First came the search for the right yeast. Beer is created by taking the sugars from a wort made from malt, and using yeast to convert those sugars into alcohol and carbon dioxide. Limiting the amount of residual sugars left in the end product is essential to achieving a clean taste. Of the several hundred yeast strains that Asahi uses, yeast strain No. 318 excelled in its fermentation capabilities. Its ability to completely consume sugars made it possible to achieve just the right clear, undiluted taste while also adding its own unique aroma.

Next came the base ingredients and the production methods. What would be the optimal conditions to allow Asahi yeast strain No. 318 to perform at its best? The search for the right flavour led to a myriad of combinations being tested, with small adjustments being made with each one and a number of test samples being created. Keywords that defined the essence of a dry beer more clearly flowed – each glass makes you wish you had just one more, a good match for sashimi, and that doesn’t overpower food… More tests followed, pairing the samples with sashimi and a variety of other Japanese, Chinese, and western dishes and otsumami. After this lengthy process, at long last the perfect flavour was discovered, and so the original recipe of Asahi Super Dry came to be. It was this painstaking attention to detail that gave this beer the refined, clear taste that makes it a match for food of all varieties and makes every sip feel like the very first.

INTRODUCING IZAKAYA AND OTSUMAMI

The word izakaya refers to a Japanese style of restaurant that provides a menu of alcohol and simple, matching dishes. Said to have grown in popularity during the Edo period, the izakaya of the day were merchants who sold alcohol in bulk, then steadily began to allow patrons to drink their wares on the spot, and ended up serving simple food to match. The word ‘izakaya’ itself comes from a combination of the Japanese characters meaning ‘to stay and drink’ abbreviated into the sounds ‘izaka’, which was used to differentiate them from merchants who only
sold alcohol. The much higher proportion of men in the Edo period compared to women, and thus the large number of single men living alone, also provided a catalyst to the rise of the izakaya, who offered a way to easily enjoy both food and drink at the same place.

Of course, no talk of izakaya would be complete without discussing otsumami and the role they play in complementing drink. The word otsumami comes from the word for ‘snack’, and refers to food that can be easily picked up and eaten by hand. Common varieties include seafood and meat dishes, and even cheese and crackers depending on your drink of choice. All dishes are generally heavily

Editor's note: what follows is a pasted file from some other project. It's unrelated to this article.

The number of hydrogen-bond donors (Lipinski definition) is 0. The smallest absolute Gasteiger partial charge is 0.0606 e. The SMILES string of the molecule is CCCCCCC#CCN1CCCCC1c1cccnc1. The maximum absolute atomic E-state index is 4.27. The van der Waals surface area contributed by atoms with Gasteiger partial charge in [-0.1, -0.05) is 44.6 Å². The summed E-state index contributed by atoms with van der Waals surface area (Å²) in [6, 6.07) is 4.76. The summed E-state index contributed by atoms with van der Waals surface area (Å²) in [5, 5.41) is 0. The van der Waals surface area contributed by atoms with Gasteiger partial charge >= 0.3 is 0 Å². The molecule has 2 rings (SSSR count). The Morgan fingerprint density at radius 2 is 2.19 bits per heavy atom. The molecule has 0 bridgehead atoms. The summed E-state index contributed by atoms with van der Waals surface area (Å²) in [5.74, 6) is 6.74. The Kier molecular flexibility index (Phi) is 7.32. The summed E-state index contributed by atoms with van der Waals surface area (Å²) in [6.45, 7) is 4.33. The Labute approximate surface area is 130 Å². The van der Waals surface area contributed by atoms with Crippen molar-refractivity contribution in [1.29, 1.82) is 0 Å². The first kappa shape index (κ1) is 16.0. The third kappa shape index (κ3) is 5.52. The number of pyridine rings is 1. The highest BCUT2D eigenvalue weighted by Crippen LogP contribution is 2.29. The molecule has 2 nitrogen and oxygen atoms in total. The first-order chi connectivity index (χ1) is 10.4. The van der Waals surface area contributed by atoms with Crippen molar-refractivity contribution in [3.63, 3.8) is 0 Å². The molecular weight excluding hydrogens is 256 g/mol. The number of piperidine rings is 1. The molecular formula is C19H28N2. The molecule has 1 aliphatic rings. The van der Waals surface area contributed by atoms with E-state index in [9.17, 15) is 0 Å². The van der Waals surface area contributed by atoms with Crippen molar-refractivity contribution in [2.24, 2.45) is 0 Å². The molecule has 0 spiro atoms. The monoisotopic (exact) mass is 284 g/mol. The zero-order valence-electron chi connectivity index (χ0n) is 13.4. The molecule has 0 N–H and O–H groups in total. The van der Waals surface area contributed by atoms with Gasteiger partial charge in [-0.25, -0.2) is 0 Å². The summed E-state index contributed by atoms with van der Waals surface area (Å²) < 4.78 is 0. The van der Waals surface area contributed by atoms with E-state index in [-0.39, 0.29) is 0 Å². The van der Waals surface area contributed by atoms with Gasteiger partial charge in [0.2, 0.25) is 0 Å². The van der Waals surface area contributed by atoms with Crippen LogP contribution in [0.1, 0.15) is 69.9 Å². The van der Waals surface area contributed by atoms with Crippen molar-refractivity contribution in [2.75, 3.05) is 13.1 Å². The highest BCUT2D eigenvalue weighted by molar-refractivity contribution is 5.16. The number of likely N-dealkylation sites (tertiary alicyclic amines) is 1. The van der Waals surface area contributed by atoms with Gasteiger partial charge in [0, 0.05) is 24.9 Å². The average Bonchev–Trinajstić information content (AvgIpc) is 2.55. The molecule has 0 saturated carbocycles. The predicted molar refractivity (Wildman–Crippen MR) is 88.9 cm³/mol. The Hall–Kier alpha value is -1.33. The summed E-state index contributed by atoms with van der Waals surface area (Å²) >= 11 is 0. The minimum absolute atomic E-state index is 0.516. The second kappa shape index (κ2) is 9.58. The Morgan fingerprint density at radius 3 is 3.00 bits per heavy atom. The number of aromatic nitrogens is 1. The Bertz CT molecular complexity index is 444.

seasoned to help bring out the flavour in the drinks they accompany.

“Otsumami are à la carte dishes that are designed to complement your drink; not take centre stage.” So says Shota Sato, head chef of Osaka Trading co. in Tramsheds Harold Park, who earned the distinction of receiving one hat during his days as the head chef of Bar H Dining. See the opposite page for an original otsumami recipe from head chef Sato that can be easily made at home and acts as a great partner to Asahi Super Dry

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TEMPURA CORN AND SCALLOPS WITH SOY BUTTER

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The sweetness of seasonal corn mixed with some salt and soy sauce come together in a mouthwatering balance. Add in the aroma and a hint of heat with shichimi spices, and you have a dish that makes the perfect partner for drinking beer. Try it with just some salt or mixed in with some soy sauce.

INGREDIENTS (SERVES 2)

Corn 100g
Scallops 1 pack
Shichimi spice 1 pinch
Frying oil As needed
Corn flour 1 pinch

TEMPURA DIPPING SAUCE (as needed)

Plain flour 1 cup
Corn flour 2 tbsp
Cold water 150ml
Vinegar 35ml

SOY BUTTER

Butter 10g
Salt Salt
Soy sauce To taste

INSTRUCTIONS

1. Remove the corn from the cob, and dice the scallops into a size roughly twice that of the pieces of corn.

2. Mix the plain flour and corn flour (A). Separately, mix the cold water and vinegar (B). Combine (B) into (A), lightly mixing so that a slight floury consistency remains.

3. Fill a frying pan halfway with the frying oil and heat to 180 degrees. After mixing 1. and the pinch of corn flour in a bowl, add 2 tbsp of the tempura dipping sauce and swiftly combine.